Adult sleepwalkers are more common than previously realized, with upward of 8 million American adults prone to nighttime ambulation, a new study finds.
In fact, about 3.6 percent of U.S. adults have walked in their sleep at least once in the previous year, researchers report Monday (May 14) in the journal Neurology. One percent experienced at least two episodes of sleepwalking per month.
The findings are higher than previous studies had suggested, the researchers wrote, including an estimate from a decade-old study of the general European population, which found that only about 2 percent of people had trouble with sleepwalking within the previous year. Results from the new study also showed certain mental illnesses, including depression, and some antidepressant medications were linked with a higher risk of experiencing sleepwalking. The study may provide some clues for treating the disorder, said study researcher Maurice Ohayon, a psychiatrist at the Stanford University School of Medicine.
"Now we know the biggest associations with sleepwalking, and the first thing to do is remove these pathological associations — sleep apnea, insomnia, alcohol consumption," Ohayon told LiveScience. "The key thing we must say to people is, don't be ashamed to be a sleepwalker." [Top 10 Spooky Sleep Disorders]
Sleepwalking: a chronic problem
Sleepwalking, also known as somnambulism, usually occurs during non-rapid eye movement (REM) sleep (dreams, on the other hand, are most linked with the REM phases of sleep). Sleepwalkers should take episodes seriously, Ohayon said, as unconscious amblings can result in major injuries. Sleepwalkers may fall, run into things or even attempt complex tasks like driving a vehicle or initiating sex.
Children are more likely than adults to sleepwalk, a fact borne out by Ohayon and his colleagues' study: Slightly more than a quarter of people said they'd sleepwalked as a child or teen but had not done so recently. All told, 29.2 percent of people had experienced a sleepwalking episode at some point in their lives.
The study was one of the first large-scale, nationally representative looks at sleepwalking in the United States. The only previous study of sleepwalking prevalence in the U.S. was published 30 years ago and focused on Los Angeles-area adults alone.
In the new study, the researchers conducted hour-long phone interviews with 15,929 Americans over the age of 18, chosen to represent the population as a whole. The youngest person in the study was 18; the oldest, 102. The participants reported on their own sleeping problems and were not given official medical diagnoses.
The interviews revealed that sleepwalking is usually a chronic problem, with 80 percent of sleepwalkers reporting that they'd had episodes for more than five years. While only 1 percent of Americans sleepwalked more than twice a month, 2.6 percent had between one and 12 episodes of sleepwalking a year.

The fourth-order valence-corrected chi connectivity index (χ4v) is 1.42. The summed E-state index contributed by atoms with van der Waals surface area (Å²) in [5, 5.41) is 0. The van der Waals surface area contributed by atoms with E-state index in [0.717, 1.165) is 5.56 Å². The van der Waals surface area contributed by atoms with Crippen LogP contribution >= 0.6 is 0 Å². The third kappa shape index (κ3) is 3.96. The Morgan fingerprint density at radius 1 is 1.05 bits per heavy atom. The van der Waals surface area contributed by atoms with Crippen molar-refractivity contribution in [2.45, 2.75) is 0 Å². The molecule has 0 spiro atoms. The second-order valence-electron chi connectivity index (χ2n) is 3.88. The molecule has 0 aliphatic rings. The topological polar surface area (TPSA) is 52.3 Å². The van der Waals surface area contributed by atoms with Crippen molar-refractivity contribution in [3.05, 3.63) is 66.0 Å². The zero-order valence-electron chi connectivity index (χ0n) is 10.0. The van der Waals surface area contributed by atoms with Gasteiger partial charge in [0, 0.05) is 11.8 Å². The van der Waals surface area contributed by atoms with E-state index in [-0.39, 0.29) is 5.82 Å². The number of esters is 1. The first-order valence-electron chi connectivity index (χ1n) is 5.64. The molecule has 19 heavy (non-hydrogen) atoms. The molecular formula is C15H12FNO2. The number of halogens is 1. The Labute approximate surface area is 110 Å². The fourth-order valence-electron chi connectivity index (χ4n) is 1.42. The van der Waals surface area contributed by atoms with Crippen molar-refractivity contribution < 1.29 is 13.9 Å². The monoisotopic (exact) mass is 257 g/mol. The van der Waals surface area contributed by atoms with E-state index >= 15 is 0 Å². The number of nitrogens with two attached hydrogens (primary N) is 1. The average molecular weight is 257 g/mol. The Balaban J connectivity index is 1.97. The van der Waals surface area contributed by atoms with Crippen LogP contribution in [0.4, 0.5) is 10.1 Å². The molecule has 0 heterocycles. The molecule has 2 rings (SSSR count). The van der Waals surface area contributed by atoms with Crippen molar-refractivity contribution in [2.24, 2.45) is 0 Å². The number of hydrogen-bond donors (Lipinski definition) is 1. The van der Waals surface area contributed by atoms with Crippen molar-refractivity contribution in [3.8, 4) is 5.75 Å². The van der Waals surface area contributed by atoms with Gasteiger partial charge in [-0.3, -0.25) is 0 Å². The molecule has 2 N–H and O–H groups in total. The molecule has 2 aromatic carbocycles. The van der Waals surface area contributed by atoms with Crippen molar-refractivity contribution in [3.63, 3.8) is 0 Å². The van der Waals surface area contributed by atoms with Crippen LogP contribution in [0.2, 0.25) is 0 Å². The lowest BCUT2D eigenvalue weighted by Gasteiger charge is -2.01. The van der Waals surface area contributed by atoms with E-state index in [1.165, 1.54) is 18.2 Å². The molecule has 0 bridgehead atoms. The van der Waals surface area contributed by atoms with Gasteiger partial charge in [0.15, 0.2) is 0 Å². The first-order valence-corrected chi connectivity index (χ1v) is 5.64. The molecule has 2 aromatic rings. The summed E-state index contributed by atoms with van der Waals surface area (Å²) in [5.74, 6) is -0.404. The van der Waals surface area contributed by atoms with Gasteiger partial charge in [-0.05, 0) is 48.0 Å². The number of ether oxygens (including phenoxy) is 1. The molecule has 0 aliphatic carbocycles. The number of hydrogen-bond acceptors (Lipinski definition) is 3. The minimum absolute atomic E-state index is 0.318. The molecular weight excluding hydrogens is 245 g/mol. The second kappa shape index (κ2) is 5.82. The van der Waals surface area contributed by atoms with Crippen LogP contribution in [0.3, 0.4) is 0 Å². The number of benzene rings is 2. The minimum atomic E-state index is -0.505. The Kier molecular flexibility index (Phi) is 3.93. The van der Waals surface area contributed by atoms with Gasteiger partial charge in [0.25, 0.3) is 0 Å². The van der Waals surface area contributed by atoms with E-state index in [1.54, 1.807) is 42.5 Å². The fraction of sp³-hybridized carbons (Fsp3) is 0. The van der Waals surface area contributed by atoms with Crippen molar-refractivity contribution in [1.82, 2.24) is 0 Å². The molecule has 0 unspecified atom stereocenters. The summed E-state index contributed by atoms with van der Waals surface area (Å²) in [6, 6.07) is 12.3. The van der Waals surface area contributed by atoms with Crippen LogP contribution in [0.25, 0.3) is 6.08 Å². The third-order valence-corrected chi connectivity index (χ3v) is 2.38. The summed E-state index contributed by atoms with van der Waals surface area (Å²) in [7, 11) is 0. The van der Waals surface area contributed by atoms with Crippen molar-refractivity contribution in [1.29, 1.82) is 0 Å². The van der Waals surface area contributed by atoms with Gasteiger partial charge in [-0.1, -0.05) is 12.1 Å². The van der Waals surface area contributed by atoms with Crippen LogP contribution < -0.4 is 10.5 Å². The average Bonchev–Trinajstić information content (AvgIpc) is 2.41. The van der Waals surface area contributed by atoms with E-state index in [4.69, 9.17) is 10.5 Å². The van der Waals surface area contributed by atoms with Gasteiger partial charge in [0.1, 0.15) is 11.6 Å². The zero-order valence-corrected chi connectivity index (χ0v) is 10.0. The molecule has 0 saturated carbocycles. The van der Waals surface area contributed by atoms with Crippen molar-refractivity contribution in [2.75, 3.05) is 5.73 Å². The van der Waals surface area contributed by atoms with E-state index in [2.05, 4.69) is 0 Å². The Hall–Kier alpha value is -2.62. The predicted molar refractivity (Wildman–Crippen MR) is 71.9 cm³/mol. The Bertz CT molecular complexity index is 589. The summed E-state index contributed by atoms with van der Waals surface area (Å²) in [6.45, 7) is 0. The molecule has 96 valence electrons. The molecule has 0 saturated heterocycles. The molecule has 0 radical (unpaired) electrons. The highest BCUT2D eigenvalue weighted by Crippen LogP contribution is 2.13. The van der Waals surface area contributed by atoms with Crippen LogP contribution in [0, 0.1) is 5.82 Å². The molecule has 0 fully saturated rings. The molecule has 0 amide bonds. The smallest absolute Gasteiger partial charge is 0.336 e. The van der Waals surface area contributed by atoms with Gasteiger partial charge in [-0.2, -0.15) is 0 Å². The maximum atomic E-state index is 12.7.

Why people sleepwalk
Sleepwalking appears to have a genetic component, as 30 percent of sleepwalkers reported having a relative who walked in their sleep, compared with only 17.2 percent of non-sleepwalkers. But other factors played a role as well. People with other sleep disorders, such as insomnia or sleep apnea, were at risk for sleepwalking, too. People with depression were 3.5 times more likely than mentally healthy people to sleepwalk more than twice a month.
Obsessive-compulsive disorder and alcohol abuse were also associated with sleepwalking. A person with obsessive-compulsive disorder was seven times more likely to sleepwalk more than twice a month than someone without. Other research has suggested that mental illness and sleep difficulties are tied together in the brain. An April 2012 study, for example, found that people with schizophrenia had disrupted circadian rhythms, the "body clock" that regulates sleep and waking.
Some medications were linked with sleepwalking, Ohayon and his colleagues found. People who took sleeping medications were 2.5 times more likely to sleepwalk more than twice a month than people who didn't. Individuals taking selective serotonin reuptake inhibitors, or SSRIs, which are used to treat depression, were at higher risk of sleepwalking as well. But when comparing depressed people taking SSRIs and depressed people not taking SSRIs, the researchers found that SSRIs did not increase sleepwalking risk. That means that it's most likely the depression, not the treatment, at the root of the nighttime ambling, Ohayon said.
The researchers are exploring the link between mental illness and sleepwalking in a study in which they follow participants over time so as to better work out the causal relationship between the two, Ohayon said. They also plan to investigate the genetic component of sleepwalking as well as the links with sleep apnea and insomnia.
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Stephanie Pappas is a contributing writer for Live Science, covering topics ranging from geoscience to archaeology to the human brain and behavior. She was previously a senior writer for Live Science but is now a freelancer based in Denver, Colorado, and regularly contributes to Scientific American and The Monitor, the monthly magazine of the American Psychological Association. Stephanie received a bachelor's degree in psychology from the University of South Carolina and a graduate certificate in science communication from the University of California, Santa Cruz.